Okay, so it's no longer attractive to merge two large companies, then set sail for cheaper shores. You probably weren’t planning to anyway. But what most CEOs don’t realize is that the Tax Inversion Rule has additional ramifications that could affect all companies.
New global digital business models are a source of acute tax uncertainty today. Simple tax questions—where did this transaction take place? Where was this software developed? Can have complicated answers in an interconnected world.
By now, American companies seeking to lower corporate taxes by merging with foreign-based outfits—in so-called “tax inversion” deals—have become political punching bags.
You may have thought this trend was behind us, but “tax inversion” acquisitions are still going on across America’s borders, despite U.S.-government efforts to curb them. As a result, many boards are still faced with the difficult choice between shareholder value and patriotism.
Leaders must always look ahead and take action today against what seems like an uncertain tomorrow.
If the U.S. middle market—which employs 32 million people—were a country, it would have the 4th largest GDP in the world, according to commercial lender CIT. In addition, it takes in more than $6 trillion in revenues and creates 25% of all U.S. jobs. Based on its size, it would not be difficult for the middle market to effect change, and when it comes to corporate taxes, that’s exactly what the collective group is trying to do.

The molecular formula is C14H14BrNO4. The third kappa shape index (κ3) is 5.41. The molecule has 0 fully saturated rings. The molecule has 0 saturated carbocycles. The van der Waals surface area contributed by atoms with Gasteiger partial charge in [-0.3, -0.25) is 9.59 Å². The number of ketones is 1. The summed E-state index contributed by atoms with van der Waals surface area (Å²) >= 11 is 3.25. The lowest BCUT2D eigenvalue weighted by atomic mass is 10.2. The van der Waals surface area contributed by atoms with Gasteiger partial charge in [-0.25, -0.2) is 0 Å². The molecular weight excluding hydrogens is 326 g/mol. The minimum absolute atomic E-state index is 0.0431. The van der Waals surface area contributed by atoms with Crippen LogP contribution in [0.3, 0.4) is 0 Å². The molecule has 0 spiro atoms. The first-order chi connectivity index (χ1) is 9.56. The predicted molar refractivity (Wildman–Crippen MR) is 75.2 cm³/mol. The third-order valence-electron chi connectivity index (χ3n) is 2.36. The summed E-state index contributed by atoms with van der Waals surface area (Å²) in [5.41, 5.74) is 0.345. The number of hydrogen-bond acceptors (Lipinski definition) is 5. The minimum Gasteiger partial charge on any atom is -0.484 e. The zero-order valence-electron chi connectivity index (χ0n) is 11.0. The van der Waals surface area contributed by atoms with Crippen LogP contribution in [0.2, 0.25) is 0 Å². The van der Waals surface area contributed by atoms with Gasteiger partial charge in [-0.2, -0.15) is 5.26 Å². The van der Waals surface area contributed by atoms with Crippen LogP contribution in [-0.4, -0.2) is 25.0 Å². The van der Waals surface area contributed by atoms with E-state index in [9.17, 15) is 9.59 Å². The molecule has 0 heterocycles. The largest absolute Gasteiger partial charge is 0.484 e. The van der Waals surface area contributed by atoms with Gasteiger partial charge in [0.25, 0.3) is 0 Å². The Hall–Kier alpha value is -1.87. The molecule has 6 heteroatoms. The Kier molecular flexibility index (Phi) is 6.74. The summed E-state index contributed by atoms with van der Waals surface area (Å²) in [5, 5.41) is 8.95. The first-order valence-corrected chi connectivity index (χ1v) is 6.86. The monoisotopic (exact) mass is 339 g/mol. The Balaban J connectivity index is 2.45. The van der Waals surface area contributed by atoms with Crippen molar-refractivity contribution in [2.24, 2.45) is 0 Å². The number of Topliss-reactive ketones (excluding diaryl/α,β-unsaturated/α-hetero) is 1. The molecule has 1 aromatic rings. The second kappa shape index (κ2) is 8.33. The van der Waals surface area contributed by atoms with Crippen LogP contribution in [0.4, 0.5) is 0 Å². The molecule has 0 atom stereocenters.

With more and more small to medium sized companies operating across borders, many are falling victim to increasingly complex international tax rules. Here’s how to get it under control.
When deciding where to establish or relocate a business, tax rates, credits, and incentives are an important consideration. And as corporate and income tax rates vary by state, it's crucial to know the landscape before entering a market. Here's an in-depth guide and what you should focus on.
Half of the nearly 3,000 US federal, state and local tax credits and incentives go unclaimed, and it pays to learn how well your company is capturing these opportunities.
All politics is the art of deception, none more so than the oft-repeated claim about "tax cuts for the rich." First, the extension of the rate cuts of 2003 that President Obama grudgingly agreed to in exchange for an extension of unemployment benefits is not in any way a reduction of income tax. The only question was whether everyone’s tax liability was going to increase in January.
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